WILMINGTON, Del. — President-elect Joe Biden introduced Merrick Garland as his pick for attorney general on Thursday, naming the judge to “de-politicize” the Justice Department.
“The past four years we’ve had a president who’s made his contempt for our democracy, our Constitution, the rule of law, clear in everything he has done,” Biden declared, vowing a dramatic change in his administration. “More than anything, we need to restore the honor, the integrity, the independence of the Department of Justice that’s been so badly damaged.”
If confirmed by the Senate, Garland would take over as the nation’s top law enforcement official at a critical moment for the country and the agency. He would inherit immediate challenges related to civil rights and an ongoing criminal tax investigation into Biden’s son Hunter.
Biden vowed that Garland’s loyalty would rest not with the president, but with the law and Constitution.
“You don’t work for me,” Biden charged as he introduced Garland.
Facing the public for the first time at Biden’s side, Garland promised to restore independence and integrity to the Justice Department.
Senate Republicans spurned Garland four years ago, refusing even to hold hearings when President Barack Obama nominated him for the Supreme Court. But now, his confirmation prospects were all but ensured when Democrats scored control of the Senate majority by winning both Georgia Senate seats.
Biden also introduced three others for senior Justice Department leadership posts, including Obama administration homeland security adviser Lisa Monaco as deputy attorney general and former Justice Department civil rights chief Vanita Gupta as associate attorney general, the No. 3 official. He also named an assistant attorney general for civil rights, Kristen Clarke, now the president of Lawyers’ Committee for Civil Rights Under Law, a left-leaning advocacy group.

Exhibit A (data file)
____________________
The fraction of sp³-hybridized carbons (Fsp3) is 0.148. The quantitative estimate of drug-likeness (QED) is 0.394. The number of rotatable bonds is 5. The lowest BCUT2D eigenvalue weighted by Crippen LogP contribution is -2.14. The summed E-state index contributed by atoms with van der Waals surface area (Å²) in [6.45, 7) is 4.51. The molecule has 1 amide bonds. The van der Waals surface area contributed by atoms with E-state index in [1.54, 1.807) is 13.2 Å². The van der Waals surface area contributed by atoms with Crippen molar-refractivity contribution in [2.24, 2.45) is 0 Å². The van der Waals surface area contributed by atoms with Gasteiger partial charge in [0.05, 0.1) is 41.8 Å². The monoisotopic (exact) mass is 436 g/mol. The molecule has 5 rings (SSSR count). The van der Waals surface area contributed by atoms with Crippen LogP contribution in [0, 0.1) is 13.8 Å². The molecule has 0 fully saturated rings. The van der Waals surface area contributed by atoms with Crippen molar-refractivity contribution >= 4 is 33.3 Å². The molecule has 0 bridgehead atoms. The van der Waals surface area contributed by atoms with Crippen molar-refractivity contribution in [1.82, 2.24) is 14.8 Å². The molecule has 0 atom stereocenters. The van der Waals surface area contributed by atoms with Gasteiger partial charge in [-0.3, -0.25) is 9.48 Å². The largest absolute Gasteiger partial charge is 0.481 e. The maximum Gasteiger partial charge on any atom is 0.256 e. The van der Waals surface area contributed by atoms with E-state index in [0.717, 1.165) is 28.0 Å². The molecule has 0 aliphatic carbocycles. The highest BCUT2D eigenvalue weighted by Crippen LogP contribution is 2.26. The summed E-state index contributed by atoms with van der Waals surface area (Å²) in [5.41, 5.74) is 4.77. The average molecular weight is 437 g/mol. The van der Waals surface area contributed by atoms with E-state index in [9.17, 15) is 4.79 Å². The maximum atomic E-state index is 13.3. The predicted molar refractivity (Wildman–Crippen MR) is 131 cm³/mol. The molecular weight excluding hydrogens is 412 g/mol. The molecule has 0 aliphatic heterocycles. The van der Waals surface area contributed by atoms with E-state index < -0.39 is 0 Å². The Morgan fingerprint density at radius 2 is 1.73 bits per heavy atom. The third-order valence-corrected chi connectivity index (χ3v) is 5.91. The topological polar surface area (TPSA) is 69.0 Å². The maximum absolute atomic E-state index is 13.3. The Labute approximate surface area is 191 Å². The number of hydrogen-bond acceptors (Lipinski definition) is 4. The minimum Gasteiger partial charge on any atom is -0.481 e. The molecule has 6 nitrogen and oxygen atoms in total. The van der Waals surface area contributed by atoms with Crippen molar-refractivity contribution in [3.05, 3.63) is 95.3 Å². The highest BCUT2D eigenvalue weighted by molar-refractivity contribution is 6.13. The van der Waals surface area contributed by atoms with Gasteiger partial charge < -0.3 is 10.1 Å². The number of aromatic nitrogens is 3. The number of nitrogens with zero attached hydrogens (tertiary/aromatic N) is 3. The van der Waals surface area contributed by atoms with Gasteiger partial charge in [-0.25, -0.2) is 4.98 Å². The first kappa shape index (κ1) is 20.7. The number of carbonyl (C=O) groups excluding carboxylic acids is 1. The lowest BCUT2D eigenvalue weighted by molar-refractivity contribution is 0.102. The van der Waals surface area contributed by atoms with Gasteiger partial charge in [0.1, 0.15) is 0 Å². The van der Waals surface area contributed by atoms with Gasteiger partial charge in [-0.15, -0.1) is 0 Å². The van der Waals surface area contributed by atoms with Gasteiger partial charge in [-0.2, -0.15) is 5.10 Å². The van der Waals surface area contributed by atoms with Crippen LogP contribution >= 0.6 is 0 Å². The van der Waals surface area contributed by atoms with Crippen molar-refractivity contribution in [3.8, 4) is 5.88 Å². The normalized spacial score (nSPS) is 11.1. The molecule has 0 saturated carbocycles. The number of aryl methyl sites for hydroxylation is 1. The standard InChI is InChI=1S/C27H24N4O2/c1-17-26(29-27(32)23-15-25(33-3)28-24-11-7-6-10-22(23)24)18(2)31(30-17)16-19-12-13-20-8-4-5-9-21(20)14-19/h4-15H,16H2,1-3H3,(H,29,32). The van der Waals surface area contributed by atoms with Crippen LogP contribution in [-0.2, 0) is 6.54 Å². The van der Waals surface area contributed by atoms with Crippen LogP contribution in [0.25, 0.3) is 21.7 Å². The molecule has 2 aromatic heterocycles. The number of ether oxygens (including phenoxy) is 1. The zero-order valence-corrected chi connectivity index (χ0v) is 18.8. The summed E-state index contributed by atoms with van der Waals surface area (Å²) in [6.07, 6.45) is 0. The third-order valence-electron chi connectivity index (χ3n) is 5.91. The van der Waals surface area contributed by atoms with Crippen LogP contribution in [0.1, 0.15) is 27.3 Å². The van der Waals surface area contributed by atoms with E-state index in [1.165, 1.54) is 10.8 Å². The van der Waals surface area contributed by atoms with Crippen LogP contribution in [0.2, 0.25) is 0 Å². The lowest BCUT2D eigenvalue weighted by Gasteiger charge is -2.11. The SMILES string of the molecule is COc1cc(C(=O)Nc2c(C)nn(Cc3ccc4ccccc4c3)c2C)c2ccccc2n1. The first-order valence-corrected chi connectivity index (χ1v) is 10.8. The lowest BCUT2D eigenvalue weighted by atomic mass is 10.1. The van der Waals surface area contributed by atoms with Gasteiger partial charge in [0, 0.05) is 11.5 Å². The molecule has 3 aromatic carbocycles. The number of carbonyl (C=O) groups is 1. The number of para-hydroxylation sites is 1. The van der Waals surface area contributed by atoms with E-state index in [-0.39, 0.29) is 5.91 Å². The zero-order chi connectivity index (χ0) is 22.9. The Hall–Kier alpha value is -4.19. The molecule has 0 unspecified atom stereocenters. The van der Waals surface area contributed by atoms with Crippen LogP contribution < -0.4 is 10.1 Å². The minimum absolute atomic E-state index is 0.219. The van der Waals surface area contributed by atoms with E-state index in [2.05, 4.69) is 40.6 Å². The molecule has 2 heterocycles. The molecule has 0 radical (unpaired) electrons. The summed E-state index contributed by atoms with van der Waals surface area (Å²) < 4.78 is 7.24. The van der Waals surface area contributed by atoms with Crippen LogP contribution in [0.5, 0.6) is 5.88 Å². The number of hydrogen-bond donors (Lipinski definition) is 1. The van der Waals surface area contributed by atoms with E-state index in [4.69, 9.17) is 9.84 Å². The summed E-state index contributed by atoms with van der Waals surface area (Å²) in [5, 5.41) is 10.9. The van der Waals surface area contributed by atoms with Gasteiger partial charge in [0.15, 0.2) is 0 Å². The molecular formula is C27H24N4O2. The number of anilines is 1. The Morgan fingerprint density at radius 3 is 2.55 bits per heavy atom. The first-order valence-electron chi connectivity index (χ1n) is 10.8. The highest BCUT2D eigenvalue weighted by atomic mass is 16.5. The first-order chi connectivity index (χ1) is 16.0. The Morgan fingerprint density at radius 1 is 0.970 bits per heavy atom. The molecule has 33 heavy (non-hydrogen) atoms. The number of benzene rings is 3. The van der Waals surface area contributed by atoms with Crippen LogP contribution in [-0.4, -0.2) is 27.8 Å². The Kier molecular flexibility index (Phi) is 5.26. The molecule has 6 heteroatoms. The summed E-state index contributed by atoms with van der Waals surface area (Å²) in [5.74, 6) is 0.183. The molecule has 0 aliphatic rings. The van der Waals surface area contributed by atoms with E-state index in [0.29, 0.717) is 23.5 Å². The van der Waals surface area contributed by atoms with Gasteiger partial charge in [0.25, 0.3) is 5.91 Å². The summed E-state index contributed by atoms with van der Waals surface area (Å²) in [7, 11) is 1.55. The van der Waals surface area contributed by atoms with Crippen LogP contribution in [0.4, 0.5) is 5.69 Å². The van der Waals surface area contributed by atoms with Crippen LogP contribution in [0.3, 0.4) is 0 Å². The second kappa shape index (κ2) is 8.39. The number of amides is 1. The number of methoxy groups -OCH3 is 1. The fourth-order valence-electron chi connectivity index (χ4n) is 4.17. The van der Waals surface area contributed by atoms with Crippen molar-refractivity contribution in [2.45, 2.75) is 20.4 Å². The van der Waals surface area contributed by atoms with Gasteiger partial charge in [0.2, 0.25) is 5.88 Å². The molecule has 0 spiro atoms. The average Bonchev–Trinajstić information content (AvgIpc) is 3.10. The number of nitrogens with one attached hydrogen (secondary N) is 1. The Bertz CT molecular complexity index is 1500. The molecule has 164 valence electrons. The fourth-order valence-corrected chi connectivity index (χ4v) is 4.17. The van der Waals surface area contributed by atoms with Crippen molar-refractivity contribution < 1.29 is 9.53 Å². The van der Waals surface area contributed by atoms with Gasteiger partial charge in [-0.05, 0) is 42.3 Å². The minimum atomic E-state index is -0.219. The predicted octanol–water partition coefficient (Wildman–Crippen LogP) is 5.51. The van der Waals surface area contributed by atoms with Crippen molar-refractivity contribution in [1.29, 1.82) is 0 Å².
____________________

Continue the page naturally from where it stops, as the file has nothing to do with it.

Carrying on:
Garland was selected over other finalists including former Sen. Doug Jones, D-Ala., and former Deputy Attorney General Sally Yates.
Black and Latino advocates had wanted a Black attorney general or someone with a background in civil rights causes and criminal justice reform. Groups including the NAACP Legal Defense and Educational Fund had championed Garland’s Supreme Court nomination, but the extent of support from minority groups for the attorney general job was not immediately clear.
The selection of Gupta and Clarke, two women with significant experience in civil rights, appeared designed to blunt any concerns and served as a signal that progressive causes would be prioritized in the new administration.
Monaco brings to the department significant national security experience, including in cybersecurity — an especially urgent issue as the U.S. government confronts a devastating hack of federal agencies that officials have linked to Russia.
Garland, who as a senior Justice Department official helped manage the federal government’s response to the 1995 bombing of a government building in Oklahoma City that killed 168 people, called the work the “most important thing I have done.”
Garland has been on the federal appeals court in Washington since 1997. Before that, he had worked in private practice, as well as a federal prosecutor, a senior official in the Justice Department’s criminal division and as the principal associate deputy attorney general.